Home A project of States Newsroom
Brief
One year since Waukesha Christmas Parade tragedy

Share

One year since Waukesha Christmas Parade tragedy

Nov 24, 2022 | 7:00 am ET
By Isiah Holmes
Share
One year since Waukesha Christmas Parade tragedy
Description
Image courtesy of the City of Waukesha

One year after the Waukesha Christmas Parade tragedy, residents gathered to remember and pay their respects. The memories are still raw for many Waukesha residents, still haunted by the actions of then-39 year old Darrell Brooks, who was convicted of driving an SUV through the parade on Nov. 21, 2021. Six people lost their lives, and over 60 were injured or maimed.

Brooks, who was from the city of Milwaukee, was sentenced to six life terms in prison after an emotional trial. Mayor Shawn Reilly echoed the phrase “Waukesha Strong” which has become popular in the community since the tragedy. “We have been Waukesha Strong every day for the past year,” said Reilly. “We help those who need healing. We are standing with them, standing by them and praying for their recovery.”

Gov. Tony Evers also offered condolences. “Waukesha has worked to turn an unimaginable tragedy into a powerful source of hope, and love and strength. It’s been breathtaking to watch,” said Evers. “You’ve all reminded us what community really means. Through faith, through kindness and compassion, and through empathy and respect for yourself and towards each other. You’ve created a community where people are willing to show up time and time again.”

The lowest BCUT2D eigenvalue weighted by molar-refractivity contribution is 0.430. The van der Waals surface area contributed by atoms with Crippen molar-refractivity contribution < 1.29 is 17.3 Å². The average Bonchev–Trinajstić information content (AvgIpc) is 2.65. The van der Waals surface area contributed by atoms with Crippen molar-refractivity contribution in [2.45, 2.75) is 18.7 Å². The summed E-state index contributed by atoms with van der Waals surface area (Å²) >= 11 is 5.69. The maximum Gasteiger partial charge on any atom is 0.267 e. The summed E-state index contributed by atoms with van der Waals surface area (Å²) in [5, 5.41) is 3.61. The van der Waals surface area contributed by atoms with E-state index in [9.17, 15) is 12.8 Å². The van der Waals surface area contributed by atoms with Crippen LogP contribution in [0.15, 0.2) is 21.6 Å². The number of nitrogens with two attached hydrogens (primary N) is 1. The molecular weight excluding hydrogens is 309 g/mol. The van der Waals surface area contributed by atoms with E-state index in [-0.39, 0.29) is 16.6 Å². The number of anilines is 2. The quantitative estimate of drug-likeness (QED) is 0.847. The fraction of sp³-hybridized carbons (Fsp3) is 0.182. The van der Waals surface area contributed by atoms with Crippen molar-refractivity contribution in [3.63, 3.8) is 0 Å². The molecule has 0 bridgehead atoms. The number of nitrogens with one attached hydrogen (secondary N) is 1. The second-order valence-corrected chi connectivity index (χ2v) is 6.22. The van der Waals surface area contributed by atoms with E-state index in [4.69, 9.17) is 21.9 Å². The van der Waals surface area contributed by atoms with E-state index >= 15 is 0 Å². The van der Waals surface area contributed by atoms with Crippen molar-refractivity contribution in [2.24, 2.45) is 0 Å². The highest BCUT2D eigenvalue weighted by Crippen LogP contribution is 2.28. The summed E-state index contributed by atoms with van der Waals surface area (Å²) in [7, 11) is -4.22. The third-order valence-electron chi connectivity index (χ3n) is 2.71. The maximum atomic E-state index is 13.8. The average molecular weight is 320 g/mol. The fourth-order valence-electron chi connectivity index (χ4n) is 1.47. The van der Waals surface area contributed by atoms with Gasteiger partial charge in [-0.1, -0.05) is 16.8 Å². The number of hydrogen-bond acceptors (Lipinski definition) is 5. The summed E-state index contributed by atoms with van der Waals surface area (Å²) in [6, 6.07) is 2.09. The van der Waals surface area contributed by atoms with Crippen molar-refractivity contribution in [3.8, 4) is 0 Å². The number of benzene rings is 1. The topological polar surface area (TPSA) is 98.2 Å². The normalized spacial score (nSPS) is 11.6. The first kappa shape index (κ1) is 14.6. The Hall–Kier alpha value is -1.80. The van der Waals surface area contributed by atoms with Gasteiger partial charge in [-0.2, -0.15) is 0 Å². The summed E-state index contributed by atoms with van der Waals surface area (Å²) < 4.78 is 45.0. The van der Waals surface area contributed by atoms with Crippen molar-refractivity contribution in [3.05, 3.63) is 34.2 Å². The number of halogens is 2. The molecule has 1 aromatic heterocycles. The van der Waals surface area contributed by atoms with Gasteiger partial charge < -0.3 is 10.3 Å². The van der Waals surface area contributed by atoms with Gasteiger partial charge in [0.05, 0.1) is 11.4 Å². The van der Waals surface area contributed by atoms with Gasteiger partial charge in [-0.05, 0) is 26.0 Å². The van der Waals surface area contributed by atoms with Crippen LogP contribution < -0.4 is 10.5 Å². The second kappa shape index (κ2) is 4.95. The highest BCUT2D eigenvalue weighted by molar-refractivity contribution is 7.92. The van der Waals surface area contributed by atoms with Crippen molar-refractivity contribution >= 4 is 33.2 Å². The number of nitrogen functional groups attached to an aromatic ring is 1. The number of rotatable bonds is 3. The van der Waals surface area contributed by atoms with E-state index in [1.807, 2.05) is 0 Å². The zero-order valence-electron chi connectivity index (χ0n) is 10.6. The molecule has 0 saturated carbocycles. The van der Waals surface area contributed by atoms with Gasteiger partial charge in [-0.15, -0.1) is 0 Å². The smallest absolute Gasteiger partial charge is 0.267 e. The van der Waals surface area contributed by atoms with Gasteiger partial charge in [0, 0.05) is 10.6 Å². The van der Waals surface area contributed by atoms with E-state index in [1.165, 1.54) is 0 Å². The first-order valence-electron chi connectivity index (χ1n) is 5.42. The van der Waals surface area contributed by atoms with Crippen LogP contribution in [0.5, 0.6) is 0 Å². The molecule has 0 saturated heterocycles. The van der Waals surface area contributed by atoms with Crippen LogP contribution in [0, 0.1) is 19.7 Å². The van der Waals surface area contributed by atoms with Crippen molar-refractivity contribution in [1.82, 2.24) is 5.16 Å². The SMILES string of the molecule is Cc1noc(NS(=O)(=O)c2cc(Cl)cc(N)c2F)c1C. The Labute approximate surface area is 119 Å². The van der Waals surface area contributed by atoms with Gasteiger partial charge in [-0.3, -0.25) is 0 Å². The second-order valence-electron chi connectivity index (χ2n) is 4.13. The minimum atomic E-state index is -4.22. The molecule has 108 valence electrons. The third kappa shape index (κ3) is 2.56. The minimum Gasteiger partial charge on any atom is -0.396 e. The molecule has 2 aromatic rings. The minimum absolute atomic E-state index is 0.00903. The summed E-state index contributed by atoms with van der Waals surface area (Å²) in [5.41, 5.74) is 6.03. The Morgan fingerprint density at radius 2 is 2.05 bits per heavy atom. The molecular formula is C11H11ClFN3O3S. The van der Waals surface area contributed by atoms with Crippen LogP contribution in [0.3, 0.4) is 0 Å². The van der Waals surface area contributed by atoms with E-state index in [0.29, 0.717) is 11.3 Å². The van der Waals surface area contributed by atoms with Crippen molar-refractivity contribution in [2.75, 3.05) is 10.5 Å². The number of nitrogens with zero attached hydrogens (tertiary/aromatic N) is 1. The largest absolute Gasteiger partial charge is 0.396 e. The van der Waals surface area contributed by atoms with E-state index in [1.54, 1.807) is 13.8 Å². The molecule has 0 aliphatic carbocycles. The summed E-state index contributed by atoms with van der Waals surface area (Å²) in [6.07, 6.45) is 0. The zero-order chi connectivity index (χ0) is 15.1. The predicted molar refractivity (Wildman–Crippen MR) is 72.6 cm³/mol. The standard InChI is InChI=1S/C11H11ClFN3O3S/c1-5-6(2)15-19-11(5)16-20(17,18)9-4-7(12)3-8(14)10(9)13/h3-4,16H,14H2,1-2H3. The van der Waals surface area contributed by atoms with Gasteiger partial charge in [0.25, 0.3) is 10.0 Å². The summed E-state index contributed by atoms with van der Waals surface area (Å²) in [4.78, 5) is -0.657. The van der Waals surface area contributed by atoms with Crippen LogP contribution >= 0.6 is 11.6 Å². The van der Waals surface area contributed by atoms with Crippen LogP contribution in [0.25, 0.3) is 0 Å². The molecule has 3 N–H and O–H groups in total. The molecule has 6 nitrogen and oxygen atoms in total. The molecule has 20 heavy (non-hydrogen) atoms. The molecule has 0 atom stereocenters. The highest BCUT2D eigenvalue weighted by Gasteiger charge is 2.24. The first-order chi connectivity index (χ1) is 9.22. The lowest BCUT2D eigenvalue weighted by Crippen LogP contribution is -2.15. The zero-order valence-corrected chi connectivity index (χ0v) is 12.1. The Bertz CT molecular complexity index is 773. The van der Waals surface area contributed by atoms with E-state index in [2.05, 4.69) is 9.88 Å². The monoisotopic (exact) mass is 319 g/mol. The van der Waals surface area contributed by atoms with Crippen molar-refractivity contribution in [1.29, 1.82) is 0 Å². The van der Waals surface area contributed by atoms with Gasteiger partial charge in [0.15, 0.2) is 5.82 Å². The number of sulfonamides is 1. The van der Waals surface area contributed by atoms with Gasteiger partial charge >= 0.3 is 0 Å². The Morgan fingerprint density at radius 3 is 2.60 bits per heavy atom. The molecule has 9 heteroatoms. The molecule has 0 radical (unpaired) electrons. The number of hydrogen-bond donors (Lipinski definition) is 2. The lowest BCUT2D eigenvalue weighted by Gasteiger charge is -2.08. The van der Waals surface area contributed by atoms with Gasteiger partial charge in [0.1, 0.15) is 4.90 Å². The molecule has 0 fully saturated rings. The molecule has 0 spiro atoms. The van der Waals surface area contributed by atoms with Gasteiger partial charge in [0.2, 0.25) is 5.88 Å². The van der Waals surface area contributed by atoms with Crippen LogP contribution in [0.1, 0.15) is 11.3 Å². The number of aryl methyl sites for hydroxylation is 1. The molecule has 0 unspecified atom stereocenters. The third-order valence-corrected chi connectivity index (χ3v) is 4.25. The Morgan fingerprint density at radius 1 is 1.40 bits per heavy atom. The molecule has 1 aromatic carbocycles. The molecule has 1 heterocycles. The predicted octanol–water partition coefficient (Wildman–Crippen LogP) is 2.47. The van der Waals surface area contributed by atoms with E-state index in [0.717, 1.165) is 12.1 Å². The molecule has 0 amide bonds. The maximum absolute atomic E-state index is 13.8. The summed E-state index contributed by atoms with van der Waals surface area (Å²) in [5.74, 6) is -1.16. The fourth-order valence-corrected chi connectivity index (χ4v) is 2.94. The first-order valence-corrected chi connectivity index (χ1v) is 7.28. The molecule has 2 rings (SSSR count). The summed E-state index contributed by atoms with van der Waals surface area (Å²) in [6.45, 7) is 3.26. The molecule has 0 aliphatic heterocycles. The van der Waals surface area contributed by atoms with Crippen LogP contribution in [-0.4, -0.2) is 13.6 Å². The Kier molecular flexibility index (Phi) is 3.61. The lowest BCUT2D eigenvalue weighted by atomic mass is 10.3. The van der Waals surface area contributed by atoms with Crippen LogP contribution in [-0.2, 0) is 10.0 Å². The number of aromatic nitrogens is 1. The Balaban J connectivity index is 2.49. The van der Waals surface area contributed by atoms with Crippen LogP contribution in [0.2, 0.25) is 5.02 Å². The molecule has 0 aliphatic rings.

In the wake of the Waukesha tragedy, the community saw a rise in white supremacist and neo-nazi activity. The activity was fueled by still percolating theories that Brooks drove through the crowd in a targeted attack against white Wisconsinites. Waukesha  is 91.8% white, 5.3% Latino and Hispanic, 4.1% Asian, and 2.0% Black. Brooks had a long history with the criminal justice system, and had been released from the Milwaukee County jail on $1,000 bail for a domestic violence case prior to the tragedy.

The tragedy became a popular attack point for the Republican party during the midterm election. Political advertisements played video of the SUV driving through the crowd alongside images of Lt. Gov. Mandela Barnes, who ran unsuccessfully against incumbent Republican Sen. Ron Johnson. Johnson joined Democratic Wisconsin Sen. Tammy Baldwin to author  a joint resolution acknowledging the one year anniversary of the tragedy.